Thailand does not intervene with foreign exchange rates to gain competitiveness in trade, its central bank chief said on Monday, amid rising concerns that the country may become the first in Southeast Asia to be placed under trade scrutiny by the U.S.
In an interview with the Nikkei Asian Review, Bank of Thailand Governor Veerathai Santiprabhob stressed that the Thai baht had been moving in line with market supply and demand, pointing out that the currency had been strengthening in the past year or so to become one of the best-performing currencies in the region due to capital inflows from advanced economies.
“We have no policies of fixing exchange rates at a particular level or manipulating exchange rate to a particular level,” he said.
With a huge current account surplus accounting for 10.8% of its gross domestic product in 2017 and a trade surplus with the U.S. topping $20 billion, Thailand has already filled two of the three criteria that the U.S. Treasury uses to designate a trade partner a currency manipulator.
In the U.S. Treasury’s latest report earlier this month, Thailand was not put on its watchlist due to its small trade volumes, but it has hinted it will expand the list of countries under scrutiny in its next report expected in October.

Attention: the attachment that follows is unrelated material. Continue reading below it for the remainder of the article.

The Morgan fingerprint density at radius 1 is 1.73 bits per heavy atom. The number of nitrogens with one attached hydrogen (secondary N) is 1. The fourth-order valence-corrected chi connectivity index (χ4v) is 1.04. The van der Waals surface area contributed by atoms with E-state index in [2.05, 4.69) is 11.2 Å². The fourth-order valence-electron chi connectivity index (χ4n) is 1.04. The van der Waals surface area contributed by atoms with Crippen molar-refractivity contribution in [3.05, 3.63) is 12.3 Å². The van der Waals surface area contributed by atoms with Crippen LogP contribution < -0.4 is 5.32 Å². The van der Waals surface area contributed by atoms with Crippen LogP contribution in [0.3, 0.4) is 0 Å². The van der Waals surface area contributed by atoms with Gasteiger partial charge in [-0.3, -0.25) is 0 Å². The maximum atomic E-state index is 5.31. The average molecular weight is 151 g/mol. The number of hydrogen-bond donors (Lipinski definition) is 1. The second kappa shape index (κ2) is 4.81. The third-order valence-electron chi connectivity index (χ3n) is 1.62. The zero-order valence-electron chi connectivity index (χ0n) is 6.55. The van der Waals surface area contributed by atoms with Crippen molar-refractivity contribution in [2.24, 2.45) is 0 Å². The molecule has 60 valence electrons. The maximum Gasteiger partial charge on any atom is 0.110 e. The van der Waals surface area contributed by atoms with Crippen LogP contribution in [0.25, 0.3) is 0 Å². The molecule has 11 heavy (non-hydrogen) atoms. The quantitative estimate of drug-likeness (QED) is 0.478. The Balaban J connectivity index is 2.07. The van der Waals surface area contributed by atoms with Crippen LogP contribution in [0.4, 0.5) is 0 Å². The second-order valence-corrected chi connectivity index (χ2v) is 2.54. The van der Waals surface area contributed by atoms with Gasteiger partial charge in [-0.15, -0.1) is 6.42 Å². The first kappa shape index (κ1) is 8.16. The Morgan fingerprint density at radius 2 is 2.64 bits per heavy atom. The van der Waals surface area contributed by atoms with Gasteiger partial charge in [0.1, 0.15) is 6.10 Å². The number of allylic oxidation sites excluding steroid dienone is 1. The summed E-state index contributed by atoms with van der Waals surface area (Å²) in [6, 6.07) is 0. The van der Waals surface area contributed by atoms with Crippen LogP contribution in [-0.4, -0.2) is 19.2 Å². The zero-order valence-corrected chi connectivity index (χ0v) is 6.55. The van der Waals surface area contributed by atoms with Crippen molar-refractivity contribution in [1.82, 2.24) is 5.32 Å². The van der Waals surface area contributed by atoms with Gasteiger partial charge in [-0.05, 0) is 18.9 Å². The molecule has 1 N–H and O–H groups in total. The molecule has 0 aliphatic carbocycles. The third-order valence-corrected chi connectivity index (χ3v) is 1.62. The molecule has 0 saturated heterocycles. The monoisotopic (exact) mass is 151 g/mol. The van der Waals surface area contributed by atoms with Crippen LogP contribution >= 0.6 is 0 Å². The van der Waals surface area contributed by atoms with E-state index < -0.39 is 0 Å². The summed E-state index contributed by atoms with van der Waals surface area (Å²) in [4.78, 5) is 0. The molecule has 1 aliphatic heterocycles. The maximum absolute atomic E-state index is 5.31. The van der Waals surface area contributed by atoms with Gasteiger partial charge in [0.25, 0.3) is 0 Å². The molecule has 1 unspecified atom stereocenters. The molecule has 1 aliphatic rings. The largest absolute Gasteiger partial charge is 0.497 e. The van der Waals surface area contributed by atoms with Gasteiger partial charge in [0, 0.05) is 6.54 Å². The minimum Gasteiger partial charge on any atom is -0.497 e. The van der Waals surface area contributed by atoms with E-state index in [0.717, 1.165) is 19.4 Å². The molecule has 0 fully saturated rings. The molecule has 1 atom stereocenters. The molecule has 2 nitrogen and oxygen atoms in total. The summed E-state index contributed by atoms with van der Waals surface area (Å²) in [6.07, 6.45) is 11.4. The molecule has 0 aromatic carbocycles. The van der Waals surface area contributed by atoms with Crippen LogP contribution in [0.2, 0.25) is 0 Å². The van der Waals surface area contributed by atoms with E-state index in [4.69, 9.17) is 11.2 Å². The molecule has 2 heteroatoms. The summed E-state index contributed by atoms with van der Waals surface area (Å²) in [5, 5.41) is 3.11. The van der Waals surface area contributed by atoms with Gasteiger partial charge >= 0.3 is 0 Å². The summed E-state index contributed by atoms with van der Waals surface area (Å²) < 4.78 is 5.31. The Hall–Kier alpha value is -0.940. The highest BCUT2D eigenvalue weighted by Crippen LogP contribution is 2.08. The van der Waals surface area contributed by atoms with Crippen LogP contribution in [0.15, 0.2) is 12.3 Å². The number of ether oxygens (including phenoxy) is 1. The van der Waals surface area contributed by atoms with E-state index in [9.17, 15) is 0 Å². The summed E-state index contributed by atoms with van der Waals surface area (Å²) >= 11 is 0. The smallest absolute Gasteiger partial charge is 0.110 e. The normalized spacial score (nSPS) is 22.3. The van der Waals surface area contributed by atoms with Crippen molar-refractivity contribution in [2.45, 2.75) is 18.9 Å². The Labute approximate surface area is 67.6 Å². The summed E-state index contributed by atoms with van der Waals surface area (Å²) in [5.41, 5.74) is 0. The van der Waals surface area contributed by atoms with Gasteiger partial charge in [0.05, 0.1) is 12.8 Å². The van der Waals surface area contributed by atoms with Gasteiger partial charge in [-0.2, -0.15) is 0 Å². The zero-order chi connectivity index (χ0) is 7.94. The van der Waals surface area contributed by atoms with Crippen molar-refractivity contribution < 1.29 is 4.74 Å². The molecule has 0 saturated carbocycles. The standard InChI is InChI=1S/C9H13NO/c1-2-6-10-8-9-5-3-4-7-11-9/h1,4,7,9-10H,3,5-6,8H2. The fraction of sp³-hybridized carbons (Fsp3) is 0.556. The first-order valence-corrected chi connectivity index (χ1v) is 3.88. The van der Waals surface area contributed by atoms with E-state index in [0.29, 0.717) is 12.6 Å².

Veerathai explained that the large current account surplus was due to three factors: cheaper oil imports; a boom in tourism thanks to a huge influx of Chinese travelers; and weak domestic investment.
But as domestic investment is picking up and oil prices are rebounding, Veerathai said that the “current account surplus is adjusting in the right direction,” projecting it would come down to around 8-9% of gross domestic product in 2018.
Thailand’s foreign reserves at the end of 2017 totaled $202.5 billion, a growth of nearly 20% year-on-year. The sharp rise hinted at baht-selling and dollar-buying by the Bank of Thailand.
Veerathai said that the central bank intervened only to tame sharp volatility that could have “much implication” on the country’s economic recovery. “We might have to intervene in the foreign exchange market from time to time, mainly because of the rapid or intense capital inflows,” he said. “It is not our policy to manipulate currencies for competitiveness gain in trade.” – Nikkei.Com
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